Chevron Corp. (NYSE:CVX) the giant oil company that has been locked for years in a legal battle with Ecuadorean villagers over claims of pollution won a major round on Tuesday, when a federal judge in Manhattan ruled that a $9.5 billion judgment against Chevron Corp. was unenforeceable due to fraud and corruption.
The judgment had resulted from 20 years of legal battles between Chevron and Ecuadoreans over environmental pollution in the Amazon.
The villagers alleged that Texaco Petroleum Co., a subsidiary of Chevron, spilled millions of gallons of toxic wastewater into waters of the Ecuadorean Amazon in the northeastern part of the country from 1964 to 1992 and left toxic sludge, ruining the culture and livelihoods of the farmers. Chevron bought Texaco in 2001.
U.S. District Judge Lewis A. Kaplan did not dispute that the pollution happened, but he supported Chevron’s complaint that the plaintiffs' attorney Steven Donziger and his team were involved in a conspiracy and criminal conduct. Kaplan acknowledged that Donziger and his colleagues had ghostwritten an environmental report used by the Ecuadorean court to decide Chevron’s judgment and even bribed the deciding judge.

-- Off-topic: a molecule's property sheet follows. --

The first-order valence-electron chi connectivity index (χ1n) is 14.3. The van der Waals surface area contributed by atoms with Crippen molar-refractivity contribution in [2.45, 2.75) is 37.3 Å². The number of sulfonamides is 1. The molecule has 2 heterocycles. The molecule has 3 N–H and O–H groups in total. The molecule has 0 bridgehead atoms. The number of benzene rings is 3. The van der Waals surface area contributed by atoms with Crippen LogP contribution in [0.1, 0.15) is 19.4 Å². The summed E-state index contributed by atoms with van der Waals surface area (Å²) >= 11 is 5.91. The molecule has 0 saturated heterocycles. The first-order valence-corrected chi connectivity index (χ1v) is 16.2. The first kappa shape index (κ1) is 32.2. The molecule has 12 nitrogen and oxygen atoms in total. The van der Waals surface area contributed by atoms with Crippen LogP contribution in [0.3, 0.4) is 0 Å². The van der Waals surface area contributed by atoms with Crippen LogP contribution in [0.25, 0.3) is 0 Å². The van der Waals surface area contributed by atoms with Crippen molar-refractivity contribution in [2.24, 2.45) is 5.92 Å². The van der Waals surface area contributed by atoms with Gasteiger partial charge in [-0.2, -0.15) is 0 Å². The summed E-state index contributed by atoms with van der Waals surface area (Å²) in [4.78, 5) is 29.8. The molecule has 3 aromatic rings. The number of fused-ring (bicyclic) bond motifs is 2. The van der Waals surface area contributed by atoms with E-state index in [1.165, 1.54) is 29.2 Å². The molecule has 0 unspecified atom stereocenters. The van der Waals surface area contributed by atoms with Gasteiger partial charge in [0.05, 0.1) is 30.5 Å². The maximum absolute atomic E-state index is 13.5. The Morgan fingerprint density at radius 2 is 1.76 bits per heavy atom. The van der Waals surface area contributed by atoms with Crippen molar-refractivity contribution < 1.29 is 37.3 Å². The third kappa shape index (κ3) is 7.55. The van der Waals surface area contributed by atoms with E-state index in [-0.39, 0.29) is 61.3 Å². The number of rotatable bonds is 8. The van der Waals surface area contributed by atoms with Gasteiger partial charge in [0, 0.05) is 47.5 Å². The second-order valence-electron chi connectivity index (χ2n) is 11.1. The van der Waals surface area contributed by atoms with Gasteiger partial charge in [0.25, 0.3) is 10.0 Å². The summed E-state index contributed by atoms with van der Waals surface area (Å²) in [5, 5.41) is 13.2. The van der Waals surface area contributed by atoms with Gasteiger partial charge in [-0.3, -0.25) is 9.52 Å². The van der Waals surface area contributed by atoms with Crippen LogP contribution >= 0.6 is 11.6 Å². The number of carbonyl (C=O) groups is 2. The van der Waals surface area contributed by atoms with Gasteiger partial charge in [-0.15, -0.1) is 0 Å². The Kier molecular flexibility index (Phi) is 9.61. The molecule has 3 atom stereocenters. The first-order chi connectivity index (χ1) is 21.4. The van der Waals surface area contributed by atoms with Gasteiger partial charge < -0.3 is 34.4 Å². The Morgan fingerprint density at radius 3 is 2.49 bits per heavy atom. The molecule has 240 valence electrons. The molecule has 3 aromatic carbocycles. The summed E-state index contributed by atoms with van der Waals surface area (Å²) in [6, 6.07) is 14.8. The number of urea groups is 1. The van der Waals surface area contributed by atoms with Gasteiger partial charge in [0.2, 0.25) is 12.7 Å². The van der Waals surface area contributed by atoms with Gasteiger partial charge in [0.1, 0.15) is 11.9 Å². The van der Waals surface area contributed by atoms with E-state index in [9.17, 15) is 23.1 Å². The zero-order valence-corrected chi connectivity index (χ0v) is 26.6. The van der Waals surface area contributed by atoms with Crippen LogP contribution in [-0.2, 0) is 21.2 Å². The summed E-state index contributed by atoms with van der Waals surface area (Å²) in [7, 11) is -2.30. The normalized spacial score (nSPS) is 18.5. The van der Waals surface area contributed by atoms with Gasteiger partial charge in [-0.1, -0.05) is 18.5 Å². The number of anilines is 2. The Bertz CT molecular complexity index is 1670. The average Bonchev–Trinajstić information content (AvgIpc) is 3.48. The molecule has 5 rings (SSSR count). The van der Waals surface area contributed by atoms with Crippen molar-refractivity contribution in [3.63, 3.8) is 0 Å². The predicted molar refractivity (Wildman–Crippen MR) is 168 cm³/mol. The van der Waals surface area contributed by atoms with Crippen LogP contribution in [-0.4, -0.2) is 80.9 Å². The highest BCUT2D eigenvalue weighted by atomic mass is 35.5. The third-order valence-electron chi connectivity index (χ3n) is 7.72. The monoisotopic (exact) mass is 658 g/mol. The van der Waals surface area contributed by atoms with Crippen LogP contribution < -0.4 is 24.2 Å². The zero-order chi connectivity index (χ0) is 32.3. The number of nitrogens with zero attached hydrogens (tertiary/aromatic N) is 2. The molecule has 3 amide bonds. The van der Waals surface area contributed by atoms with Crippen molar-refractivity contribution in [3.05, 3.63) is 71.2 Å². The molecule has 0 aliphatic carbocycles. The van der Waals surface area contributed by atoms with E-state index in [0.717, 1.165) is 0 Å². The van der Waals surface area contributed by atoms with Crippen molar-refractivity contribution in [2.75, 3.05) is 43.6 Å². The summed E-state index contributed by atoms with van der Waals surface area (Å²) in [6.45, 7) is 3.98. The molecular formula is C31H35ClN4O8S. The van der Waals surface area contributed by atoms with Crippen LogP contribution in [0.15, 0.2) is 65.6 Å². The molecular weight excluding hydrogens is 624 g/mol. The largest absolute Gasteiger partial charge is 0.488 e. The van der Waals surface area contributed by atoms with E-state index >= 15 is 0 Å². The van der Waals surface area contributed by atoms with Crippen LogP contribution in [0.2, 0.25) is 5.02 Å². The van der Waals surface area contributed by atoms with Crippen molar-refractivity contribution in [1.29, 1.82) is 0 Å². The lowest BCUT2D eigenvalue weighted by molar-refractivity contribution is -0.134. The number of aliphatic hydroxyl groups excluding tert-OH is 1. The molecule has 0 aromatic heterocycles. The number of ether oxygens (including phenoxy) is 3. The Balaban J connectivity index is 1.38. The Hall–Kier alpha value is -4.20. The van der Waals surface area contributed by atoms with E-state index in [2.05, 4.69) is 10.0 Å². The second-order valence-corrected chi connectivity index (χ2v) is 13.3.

Kaplan’s decision will not prohibit courts in Canada, Brazil and Argentina from enforcing the Ecuadorean judgment, where Chevron has also been sued by various indigenous Amazonian farmers, but the decision may cause other courts to look harder at the Ecuadorean judgment.